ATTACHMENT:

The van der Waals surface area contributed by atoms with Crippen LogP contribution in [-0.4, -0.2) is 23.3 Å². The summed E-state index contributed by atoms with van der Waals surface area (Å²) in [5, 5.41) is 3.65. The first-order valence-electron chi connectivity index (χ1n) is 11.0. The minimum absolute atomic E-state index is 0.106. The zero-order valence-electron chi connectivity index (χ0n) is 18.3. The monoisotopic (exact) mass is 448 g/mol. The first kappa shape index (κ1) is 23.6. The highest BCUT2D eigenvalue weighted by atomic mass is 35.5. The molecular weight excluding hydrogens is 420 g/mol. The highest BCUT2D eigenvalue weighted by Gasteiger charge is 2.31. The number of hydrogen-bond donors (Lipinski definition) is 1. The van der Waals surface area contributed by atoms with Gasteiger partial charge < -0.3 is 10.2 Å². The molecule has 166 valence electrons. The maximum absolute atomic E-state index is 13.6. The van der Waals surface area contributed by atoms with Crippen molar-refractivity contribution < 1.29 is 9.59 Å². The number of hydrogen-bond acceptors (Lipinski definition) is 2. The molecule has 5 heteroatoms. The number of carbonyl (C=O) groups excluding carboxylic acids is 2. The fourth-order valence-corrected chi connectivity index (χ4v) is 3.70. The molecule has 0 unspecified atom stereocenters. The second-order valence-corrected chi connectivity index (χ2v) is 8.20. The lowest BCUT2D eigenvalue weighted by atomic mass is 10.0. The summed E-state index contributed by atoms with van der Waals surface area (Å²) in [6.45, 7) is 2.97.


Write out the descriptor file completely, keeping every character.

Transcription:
The van der Waals surface area contributed by atoms with Crippen LogP contribution in [-0.4, -0.2) is 23.3 Å². The summed E-state index contributed by atoms with van der Waals surface area (Å²) in [5, 5.41) is 3.65. The first-order valence-electron chi connectivity index (χ1n) is 11.0. The minimum absolute atomic E-state index is 0.106. The zero-order valence-electron chi connectivity index (χ0n) is 18.3. The monoisotopic (exact) mass is 448 g/mol. The first kappa shape index (κ1) is 23.6. The highest BCUT2D eigenvalue weighted by atomic mass is 35.5. The molecular weight excluding hydrogens is 420 g/mol. The highest BCUT2D eigenvalue weighted by Gasteiger charge is 2.31. The number of hydrogen-bond donors (Lipinski definition) is 1. The van der Waals surface area contributed by atoms with Gasteiger partial charge < -0.3 is 10.2 Å². The molecule has 166 valence electrons. The maximum absolute atomic E-state index is 13.6. The van der Waals surface area contributed by atoms with Crippen molar-refractivity contribution < 1.29 is 9.59 Å². The number of hydrogen-bond acceptors (Lipinski definition) is 2. The molecule has 5 heteroatoms. The number of carbonyl (C=O) groups excluding carboxylic acids is 2. The fourth-order valence-corrected chi connectivity index (χ4v) is 3.70. The molecule has 0 unspecified atom stereocenters. The second-order valence-corrected chi connectivity index (χ2v) is 8.20. The lowest BCUT2D eigenvalue weighted by atomic mass is 10.0. The summed E-state index contributed by atoms with van der Waals surface area (Å²) in [6.45, 7) is 2.97.